• Keep cold food cold. Save the refrigerated and frozen food sections for the end of your shopping trip — make milk, eggs, and other refrigerated products the last things you put into your cart.
  • Keep hot food hot. Pick up prepared or hot foods at the end of your shopping trip, too, just before you check out.

Food Storage and Safety at Home

Do you sometimes leave the groceries on the counter while you take care of a few other chores? Do you leave leftovers on the stove for an hour or two after dinner? You could be contaminating food in your own home. To decrease that risk, follow these smart food storage guidelines:

  • Put groceries away right away. This is especially important for frozen and refrigerated items; get them in the fridge or freezer as soon as you get home.
  • Thaw properly. Allow frozen meats to thaw in the refrigerator or defrost them in the microwave, rather than at room temperature.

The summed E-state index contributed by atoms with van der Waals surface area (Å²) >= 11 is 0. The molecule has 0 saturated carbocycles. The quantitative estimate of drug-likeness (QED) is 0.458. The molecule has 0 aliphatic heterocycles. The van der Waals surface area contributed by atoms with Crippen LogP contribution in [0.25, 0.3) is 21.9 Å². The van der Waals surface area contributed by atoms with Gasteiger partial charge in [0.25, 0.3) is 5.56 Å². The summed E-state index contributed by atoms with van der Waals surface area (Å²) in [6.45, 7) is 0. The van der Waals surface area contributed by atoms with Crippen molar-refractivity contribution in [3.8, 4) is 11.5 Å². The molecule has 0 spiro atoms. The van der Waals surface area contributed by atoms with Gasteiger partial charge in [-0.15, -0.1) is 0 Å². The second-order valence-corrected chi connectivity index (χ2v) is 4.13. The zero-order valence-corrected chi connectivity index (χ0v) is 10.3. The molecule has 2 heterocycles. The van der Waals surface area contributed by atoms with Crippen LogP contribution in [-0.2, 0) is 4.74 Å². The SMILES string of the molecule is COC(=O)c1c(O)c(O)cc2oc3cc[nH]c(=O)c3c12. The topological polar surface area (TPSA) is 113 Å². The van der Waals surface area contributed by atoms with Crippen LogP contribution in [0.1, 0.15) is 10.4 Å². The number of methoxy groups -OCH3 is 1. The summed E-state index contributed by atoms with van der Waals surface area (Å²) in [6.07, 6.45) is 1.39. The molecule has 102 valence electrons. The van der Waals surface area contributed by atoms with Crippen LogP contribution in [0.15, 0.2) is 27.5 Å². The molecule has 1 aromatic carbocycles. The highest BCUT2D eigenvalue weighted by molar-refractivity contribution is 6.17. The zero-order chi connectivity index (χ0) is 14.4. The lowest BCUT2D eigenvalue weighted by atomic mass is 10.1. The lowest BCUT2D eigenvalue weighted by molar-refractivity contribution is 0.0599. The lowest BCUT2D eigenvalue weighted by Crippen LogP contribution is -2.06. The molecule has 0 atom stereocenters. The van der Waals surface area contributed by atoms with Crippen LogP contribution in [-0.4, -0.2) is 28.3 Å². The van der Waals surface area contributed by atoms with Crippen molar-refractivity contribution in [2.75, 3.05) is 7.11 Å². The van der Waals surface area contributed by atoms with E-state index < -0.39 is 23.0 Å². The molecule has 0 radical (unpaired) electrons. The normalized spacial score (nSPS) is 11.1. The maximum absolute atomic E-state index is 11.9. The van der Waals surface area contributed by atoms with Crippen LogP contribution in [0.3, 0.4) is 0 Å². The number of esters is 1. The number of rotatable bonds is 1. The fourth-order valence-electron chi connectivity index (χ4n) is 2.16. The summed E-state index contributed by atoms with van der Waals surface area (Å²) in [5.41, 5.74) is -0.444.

• Cook meat all the way through. Use a meat thermometer to make sure it has reached an internal temperature hot enough to kill any potential bacteria.
  • Put leftovers away promptly. Eat leftovers within two or three days.
  • When in doubt, toss it out. Don’t eat food that you think might have already gone bad.

The benefit of water filter

Are you concerned about the water quality in your home, or do you yearn for better tasting water from your kitchen faucet?

First, consider whether you really need a water purification system in your home. More than 90 percent of the water supply in the United States is safe to drink from the tap, according to the Environment Protection Agency (EPA).

However, some people may need to consider a water purification system to improve water quality in their homes for health safety reasons, including those who have:

  • A high level of lead in their water, as shown by water testing
  • A high level of a contaminant in their water, such as radon in water from a well
  • An extremely compromised immune system, such as those with HIV or who are on chemotherapy

Water purification systems can help to eliminate contaminants that can make you sickor affect the taste or feel of your water supply. Water filter systems may be able to remove:

  • Microbes, including viruses, bacteria, and parasites, such as cryptosporidium and giardia
  • Lead
  • Radon
  • Radium
  • Nitrates
  • Arsenic
  • Pesticides
  • Byproducts of the disinfection process

Water Filter Options